With the 1990s now three decades behind us, many former 90s kids are becoming 21st-century moms and dads. And as they navigate their way through parenthood, they may find themselves looking back at some of the, well, questionable choices their own parents made. Let's take a stroll down memory lane and reminisce about some of the things parents did in the 90s that would simply not fly in 2020.
They Let Children Ride in the Front Seat
Adults who grew up in the 90s may remember car rides where they could barely see over the dashboard. Sure, cruising through town in the front seat may have made you feel cool and grown-up, but it was far from a good idea.
A recent survey showed that 86% of drivers believe that it's safe to drive at least 16 kph (10 mph) over the speed limit. Unfortunately, according to the CACP, 27% of fatalities on Canadian roads are a direct result of speeding. This puts any passenger in a risky situation, but it's especially dangerous for small children who aren't appropriately secured in a car seat. That's because while airbags are built to protect adults at least five feet tall and roughly 150 pounds in a car crash, they aren't equipped to protect children. Airbags deploy rapidly, at a speed of roughly 322 kph. This amount of force delivered to a smaller child could cause severe injury. The American Academy of Pediatrics (AAP) recommends that children ages 13 and under ride buckled in the back seat for safety.
They Let Kids Play Alone at the Park
While the idea of "stranger danger" may have originated in the 1960s thanks to some admittedly problematic American campaigns, many parents were still sending their children out to roam the neighborhood without adult supervision in the 90s. A gang of school-aged children riding bicycles or playing at the park was not an uncommon sight back then, but today we would consider this taboo for a number of reasons.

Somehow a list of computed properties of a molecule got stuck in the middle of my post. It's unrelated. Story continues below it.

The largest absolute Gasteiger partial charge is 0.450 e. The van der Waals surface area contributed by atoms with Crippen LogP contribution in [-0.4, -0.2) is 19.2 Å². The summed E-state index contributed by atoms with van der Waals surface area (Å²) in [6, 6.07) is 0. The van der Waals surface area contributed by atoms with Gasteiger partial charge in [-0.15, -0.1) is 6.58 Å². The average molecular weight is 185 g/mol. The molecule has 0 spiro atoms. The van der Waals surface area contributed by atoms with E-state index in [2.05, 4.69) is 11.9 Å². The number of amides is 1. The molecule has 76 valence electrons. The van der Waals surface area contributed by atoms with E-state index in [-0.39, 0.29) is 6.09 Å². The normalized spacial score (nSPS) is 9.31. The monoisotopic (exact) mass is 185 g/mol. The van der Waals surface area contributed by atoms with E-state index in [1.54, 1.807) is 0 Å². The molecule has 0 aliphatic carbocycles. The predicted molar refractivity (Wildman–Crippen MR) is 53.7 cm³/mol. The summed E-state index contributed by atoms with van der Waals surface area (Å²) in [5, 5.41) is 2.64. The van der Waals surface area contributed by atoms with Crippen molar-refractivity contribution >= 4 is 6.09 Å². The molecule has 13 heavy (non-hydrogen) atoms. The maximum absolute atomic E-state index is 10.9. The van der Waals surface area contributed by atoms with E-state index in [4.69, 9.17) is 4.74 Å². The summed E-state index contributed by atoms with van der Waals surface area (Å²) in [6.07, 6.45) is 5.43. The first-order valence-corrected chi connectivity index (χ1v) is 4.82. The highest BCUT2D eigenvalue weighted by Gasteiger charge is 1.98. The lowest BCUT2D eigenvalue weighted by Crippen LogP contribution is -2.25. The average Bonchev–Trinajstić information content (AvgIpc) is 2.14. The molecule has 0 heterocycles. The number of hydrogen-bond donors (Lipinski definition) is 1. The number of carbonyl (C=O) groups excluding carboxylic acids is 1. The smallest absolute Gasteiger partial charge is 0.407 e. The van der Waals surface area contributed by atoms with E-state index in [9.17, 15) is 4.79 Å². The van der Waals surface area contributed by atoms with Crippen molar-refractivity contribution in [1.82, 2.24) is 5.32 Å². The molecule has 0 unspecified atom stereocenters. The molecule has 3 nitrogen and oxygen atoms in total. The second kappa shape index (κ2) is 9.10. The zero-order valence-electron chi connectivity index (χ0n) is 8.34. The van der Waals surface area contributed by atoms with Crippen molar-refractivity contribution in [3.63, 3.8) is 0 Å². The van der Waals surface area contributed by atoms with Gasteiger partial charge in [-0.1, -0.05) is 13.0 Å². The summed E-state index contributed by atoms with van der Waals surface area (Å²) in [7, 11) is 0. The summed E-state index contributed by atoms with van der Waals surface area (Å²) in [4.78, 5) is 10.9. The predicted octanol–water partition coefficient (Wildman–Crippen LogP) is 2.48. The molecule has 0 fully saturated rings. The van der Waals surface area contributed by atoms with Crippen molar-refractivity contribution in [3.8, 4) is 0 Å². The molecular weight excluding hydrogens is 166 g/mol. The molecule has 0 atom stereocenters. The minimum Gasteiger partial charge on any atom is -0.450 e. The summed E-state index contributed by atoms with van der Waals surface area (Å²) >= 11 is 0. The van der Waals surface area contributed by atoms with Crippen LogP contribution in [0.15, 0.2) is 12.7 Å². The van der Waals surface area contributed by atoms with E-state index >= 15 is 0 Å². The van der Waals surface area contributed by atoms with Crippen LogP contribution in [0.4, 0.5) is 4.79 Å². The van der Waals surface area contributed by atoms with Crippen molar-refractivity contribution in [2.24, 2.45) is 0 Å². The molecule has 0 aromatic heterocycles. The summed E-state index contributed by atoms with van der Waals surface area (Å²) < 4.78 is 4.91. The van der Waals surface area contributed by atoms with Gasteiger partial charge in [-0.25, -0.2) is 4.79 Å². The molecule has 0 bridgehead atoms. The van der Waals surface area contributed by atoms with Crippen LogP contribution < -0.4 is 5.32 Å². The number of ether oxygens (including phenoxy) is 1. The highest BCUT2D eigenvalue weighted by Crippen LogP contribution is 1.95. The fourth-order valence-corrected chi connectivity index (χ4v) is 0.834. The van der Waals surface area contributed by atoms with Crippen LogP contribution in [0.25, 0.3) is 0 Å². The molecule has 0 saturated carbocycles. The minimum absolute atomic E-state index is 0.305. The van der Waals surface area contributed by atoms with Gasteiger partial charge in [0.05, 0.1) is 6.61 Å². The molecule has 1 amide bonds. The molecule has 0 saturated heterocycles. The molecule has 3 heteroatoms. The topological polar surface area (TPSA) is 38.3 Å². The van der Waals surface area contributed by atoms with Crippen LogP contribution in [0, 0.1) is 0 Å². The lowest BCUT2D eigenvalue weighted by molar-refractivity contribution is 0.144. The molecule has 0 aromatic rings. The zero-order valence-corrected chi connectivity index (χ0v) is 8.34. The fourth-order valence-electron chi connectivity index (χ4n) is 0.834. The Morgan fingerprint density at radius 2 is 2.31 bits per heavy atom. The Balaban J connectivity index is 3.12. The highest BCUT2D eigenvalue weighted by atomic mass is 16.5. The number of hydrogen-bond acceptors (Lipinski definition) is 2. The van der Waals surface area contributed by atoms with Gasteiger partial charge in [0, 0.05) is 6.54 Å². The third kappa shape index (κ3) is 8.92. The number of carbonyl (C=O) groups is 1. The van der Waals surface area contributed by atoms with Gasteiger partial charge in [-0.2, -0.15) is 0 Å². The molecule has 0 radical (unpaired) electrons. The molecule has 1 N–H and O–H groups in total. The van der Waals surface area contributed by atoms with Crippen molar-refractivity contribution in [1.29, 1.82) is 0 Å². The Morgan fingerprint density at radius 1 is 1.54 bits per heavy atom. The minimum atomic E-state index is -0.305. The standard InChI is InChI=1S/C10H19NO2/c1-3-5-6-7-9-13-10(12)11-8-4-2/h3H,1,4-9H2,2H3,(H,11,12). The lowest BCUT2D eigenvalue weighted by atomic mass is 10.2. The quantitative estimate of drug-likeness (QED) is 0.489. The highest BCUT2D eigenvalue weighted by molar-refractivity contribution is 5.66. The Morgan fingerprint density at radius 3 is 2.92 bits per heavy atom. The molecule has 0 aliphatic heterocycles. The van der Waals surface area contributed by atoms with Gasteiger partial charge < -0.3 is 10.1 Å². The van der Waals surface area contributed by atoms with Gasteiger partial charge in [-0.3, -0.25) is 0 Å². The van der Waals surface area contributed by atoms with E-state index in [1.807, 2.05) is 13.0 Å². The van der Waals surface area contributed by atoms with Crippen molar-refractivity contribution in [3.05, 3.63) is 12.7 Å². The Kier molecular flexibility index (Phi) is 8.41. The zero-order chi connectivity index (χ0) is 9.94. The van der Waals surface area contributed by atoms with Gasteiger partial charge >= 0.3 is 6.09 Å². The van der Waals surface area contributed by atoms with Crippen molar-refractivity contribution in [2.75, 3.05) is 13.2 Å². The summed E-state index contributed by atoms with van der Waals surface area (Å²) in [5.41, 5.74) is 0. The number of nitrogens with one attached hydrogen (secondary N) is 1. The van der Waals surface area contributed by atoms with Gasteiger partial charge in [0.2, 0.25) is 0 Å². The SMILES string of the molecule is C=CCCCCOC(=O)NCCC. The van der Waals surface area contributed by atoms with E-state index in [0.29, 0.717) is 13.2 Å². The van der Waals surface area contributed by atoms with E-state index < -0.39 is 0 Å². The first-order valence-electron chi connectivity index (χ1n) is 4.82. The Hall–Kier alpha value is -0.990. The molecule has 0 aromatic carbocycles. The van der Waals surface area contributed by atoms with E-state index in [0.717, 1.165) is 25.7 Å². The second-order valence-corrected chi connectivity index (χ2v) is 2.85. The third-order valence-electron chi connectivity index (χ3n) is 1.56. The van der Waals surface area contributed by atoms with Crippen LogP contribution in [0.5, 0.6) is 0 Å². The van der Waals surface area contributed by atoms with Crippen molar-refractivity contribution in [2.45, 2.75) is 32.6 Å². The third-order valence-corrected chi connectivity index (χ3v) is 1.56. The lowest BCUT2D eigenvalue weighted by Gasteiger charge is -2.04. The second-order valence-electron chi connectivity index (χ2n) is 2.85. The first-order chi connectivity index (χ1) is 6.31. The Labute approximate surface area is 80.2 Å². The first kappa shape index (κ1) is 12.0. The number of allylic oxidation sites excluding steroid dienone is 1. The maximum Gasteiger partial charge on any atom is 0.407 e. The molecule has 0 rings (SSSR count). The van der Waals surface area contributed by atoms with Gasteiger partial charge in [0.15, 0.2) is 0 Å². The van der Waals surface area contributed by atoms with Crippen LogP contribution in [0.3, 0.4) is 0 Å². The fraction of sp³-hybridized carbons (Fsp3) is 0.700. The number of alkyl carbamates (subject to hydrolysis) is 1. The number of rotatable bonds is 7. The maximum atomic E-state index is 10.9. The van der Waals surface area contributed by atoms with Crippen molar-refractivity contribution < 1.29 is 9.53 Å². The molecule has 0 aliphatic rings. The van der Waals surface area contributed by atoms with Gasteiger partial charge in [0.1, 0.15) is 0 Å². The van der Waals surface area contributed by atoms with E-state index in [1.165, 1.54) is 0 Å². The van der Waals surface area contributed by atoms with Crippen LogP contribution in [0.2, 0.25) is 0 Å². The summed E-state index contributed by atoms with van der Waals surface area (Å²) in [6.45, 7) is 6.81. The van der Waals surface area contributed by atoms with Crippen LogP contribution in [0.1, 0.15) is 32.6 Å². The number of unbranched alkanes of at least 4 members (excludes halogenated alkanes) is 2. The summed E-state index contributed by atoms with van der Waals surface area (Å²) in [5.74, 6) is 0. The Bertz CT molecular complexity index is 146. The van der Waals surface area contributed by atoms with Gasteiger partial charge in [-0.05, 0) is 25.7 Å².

First, though child abduction is more commonly committed by an adult the child already knows, "stranger danger" is still a very real thing. We are more familiar today than parents were in previous generations with the statistics surrounding predators and abductions, so many parents are hesitant to let their kids go unsupervised.
Secondly, playground equipment in the 90s was far from safe. From chipping paint to metal poles and rickety swingsets, jungle gyms were the source of many childhood injuries in the 90s. Chipped teeth, broken limbs, scraped knees -- we only hope our parents made sure we were up to date on our tetanus shots.
They Let Kids Go Barefoot
Speaking of tetanus, many former 90s kids remember the joys of running through their yards shoeless, feeling the cool grass between their toes. It was a great feeling, but one not without its risks. It's estimated that at least 85% of people are allergic to poison ivy, and that's not the only danger hiding in the tall grass. Sharp rocks, rusty nails, even animal feces poses a threat to bare feet.
They Let Their Kids Freely Surf the Web
The internet was still very much in its infancy in the 90s, so naturally, many parents weren't aware of the dangers that lurked on the web. As such, parental controls were practically non-existent. Honestly, 90s parents just didn't know better. But we do, which is why parents are now responsible for monitoring kids' online activities through parental control software. With an estimated 4,083,105,000 internet users worldwide in 2019, cyberspace is not the wholesome and innocent new world it once was.
It's undeniable: the world has changed dramatically over the last 30 years. And we've become a lot wiser to the dangers facing children in the 21st century. Parents who once enjoyed those small liberties as "free-range" children in the 90s (though sometimes risking life and limb) are now having to make difficult decisions to maintain the safety of their own children. Just remember, it's a delicate balance.